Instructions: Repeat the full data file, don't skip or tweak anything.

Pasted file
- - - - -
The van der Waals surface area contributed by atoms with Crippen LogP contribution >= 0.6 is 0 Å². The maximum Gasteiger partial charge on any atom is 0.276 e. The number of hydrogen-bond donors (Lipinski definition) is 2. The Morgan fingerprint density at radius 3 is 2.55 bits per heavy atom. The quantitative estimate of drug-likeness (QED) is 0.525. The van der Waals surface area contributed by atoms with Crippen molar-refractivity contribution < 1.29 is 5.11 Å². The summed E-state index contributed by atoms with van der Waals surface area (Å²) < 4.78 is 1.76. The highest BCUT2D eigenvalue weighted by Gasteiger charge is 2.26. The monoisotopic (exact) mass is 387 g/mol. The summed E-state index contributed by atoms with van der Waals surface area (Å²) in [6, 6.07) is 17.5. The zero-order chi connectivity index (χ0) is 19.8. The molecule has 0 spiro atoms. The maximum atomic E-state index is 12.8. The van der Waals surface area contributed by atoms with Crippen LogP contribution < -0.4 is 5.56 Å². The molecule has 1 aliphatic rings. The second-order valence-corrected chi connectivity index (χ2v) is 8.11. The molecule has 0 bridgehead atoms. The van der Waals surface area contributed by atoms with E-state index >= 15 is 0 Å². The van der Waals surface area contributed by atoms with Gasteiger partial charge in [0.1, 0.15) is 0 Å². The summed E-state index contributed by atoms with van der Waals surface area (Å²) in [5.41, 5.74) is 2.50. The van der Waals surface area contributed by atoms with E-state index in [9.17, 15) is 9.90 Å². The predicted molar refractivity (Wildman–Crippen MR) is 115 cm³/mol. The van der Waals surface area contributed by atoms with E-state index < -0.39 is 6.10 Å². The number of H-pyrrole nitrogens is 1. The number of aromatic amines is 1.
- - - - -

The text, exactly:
The van der Waals surface area contributed by atoms with Crippen LogP contribution >= 0.6 is 0 Å². The maximum Gasteiger partial charge on any atom is 0.276 e. The number of hydrogen-bond donors (Lipinski definition) is 2. The Morgan fingerprint density at radius 3 is 2.55 bits per heavy atom. The quantitative estimate of drug-likeness (QED) is 0.525. The van der Waals surface area contributed by atoms with Crippen molar-refractivity contribution < 1.29 is 5.11 Å². The summed E-state index contributed by atoms with van der Waals surface area (Å²) < 4.78 is 1.76. The highest BCUT2D eigenvalue weighted by Gasteiger charge is 2.26. The monoisotopic (exact) mass is 387 g/mol. The summed E-state index contributed by atoms with van der Waals surface area (Å²) in [6, 6.07) is 17.5. The zero-order chi connectivity index (χ0) is 19.8. The molecule has 0 spiro atoms. The maximum atomic E-state index is 12.8. The van der Waals surface area contributed by atoms with Crippen LogP contribution < -0.4 is 5.56 Å². The molecule has 1 aliphatic rings. The second-order valence-corrected chi connectivity index (χ2v) is 8.11. The molecule has 0 bridgehead atoms. The van der Waals surface area contributed by atoms with E-state index >= 15 is 0 Å². The van der Waals surface area contributed by atoms with Gasteiger partial charge in [0.1, 0.15) is 0 Å². The summed E-state index contributed by atoms with van der Waals surface area (Å²) in [5.41, 5.74) is 2.50. The van der Waals surface area contributed by atoms with E-state index in [9.17, 15) is 9.90 Å². The predicted molar refractivity (Wildman–Crippen MR) is 115 cm³/mol. The van der Waals surface area contributed by atoms with E-state index < -0.39 is 6.10 Å². The number of H-pyrrole nitrogens is 1. The number of aromatic amines is 1.